DJI to open its largest store for drones in Causeway Bay, boosting Hong Kong’s property market

World’s largest drone maker to move into 10,000 square feet of space on Jaffe Road by the end of September

PUBLISHED : Monday, 29 August, 2016, 8:03pm
UPDATED : Tuesday, 30 August, 2016, 8:45am

Da-Jiang Innovations Science & Technology Co., the world’s biggest maker of drones, will open its largest retail store in the heart of Hong Kong’s busiest shopping district, providing a much-needed boost to the city’s ailing market for commercial and retail space.

The Shenzhen company, also marketed as DJI, said it will occupy 10,000 square feet of space over three floors at Tower 535, a 25-storey office and retail building on Jaffe Road in Causeway Bay. The company plans to move in by the end of September.

“As interest around our aerial technologies continues to grow, the expansion of our flagship store business will provide a place for people to see, touch and learn about our products first hand,” DJI’s founder and chief executive Frank Wang Tao said in a statement on Monday, without disclosing rental price.

Stunning drone photography of Hong Kong attracts global attention

Tower 535 sits in the middle of Hong Kong’s most bustling shopping district, where Apple also has a three-storey retail store a few blocks away at Hysan Place.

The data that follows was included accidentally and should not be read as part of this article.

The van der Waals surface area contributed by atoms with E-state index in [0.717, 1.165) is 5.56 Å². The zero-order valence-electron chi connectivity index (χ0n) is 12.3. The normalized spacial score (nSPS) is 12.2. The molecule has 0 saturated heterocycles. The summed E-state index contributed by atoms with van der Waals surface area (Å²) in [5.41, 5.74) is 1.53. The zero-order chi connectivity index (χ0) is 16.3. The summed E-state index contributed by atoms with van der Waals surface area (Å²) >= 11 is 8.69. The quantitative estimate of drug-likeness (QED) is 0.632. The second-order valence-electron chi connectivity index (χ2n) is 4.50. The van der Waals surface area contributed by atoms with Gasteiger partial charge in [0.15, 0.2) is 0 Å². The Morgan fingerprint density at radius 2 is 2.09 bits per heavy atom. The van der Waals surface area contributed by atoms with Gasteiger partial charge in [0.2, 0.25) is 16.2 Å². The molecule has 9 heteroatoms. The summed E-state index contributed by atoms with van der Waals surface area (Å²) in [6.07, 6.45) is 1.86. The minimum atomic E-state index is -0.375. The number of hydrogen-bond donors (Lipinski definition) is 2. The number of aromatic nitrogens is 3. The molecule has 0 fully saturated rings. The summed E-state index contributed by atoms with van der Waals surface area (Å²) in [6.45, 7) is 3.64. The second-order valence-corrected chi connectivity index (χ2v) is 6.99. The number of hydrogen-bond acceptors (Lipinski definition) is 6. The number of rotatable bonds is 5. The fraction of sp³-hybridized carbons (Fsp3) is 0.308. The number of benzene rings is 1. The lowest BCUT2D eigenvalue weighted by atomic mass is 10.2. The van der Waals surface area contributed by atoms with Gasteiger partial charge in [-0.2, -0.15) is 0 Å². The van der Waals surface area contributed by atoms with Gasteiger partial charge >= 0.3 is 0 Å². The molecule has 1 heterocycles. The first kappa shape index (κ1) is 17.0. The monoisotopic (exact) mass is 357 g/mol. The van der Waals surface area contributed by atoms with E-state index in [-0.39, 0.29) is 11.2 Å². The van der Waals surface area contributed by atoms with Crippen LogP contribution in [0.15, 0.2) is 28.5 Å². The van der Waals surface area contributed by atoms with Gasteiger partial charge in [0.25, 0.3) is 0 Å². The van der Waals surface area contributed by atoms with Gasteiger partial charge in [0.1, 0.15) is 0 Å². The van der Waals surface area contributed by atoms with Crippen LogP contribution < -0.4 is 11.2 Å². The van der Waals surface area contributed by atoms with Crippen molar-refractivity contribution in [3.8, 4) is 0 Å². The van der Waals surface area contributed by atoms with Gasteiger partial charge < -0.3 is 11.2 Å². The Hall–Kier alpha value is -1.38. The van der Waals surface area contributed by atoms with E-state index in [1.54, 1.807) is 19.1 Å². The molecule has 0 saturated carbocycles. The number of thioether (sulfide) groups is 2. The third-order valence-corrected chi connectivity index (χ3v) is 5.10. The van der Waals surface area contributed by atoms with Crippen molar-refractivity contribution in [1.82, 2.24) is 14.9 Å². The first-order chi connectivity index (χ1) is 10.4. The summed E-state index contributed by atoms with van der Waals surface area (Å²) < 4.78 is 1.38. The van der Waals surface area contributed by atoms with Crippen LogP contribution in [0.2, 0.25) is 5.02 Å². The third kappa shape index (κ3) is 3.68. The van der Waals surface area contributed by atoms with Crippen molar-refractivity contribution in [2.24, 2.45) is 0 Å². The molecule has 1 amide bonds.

Hong Kong would mark the third flagship retail location for DJI, following the company’s first store at its home base of Shenzhen in December, and a second outlet in Seoul that opened in March.

Earlier in May, DJI expanded its “Experience Zone” inside Terminal 1 of the Hong Kong International Airport to show travellers the latest aerial photographs and videos taken with the company’s drones around the world.

“Hong Kong is an important market for DJI here in Asia and remains a tourist hot spot for people from around the world,” DJI Hong Kong regional manager Sarah Chuang said.

The Causeway Bay store will display DJI’s full range of products, including its US$899 Zenmuse Z3 camera drone, and feature examples of aerial photography. It will also house a technical support centre and a dedicated space for workshops, seminars and special events.

Research firm Teal Group estimated that global sales of civilian unmanned aerial systems, or consumer drones, will soar to US$10.9 billion in 2025, from US$2.6 billion this year.

While DJI is betting on selling more drones in Hong Kong, spending on luxury watches, jewellery and designer bags is slumping in the city.

“The retail market here is undergoing a structural transformation from one that is highly driven by luxury consumption goods to one that is more reliant on mid-market brands and products,” Tom Gaffney, the managing director for real estate services firm CBRE in Hong Kong, Macau and Taiwan, said in a recent interview.

Gaffney forecast retail rents to hit bottom next year after a further 15 per cent decline this year. Last year, overall retail rents fell by 20 per cent.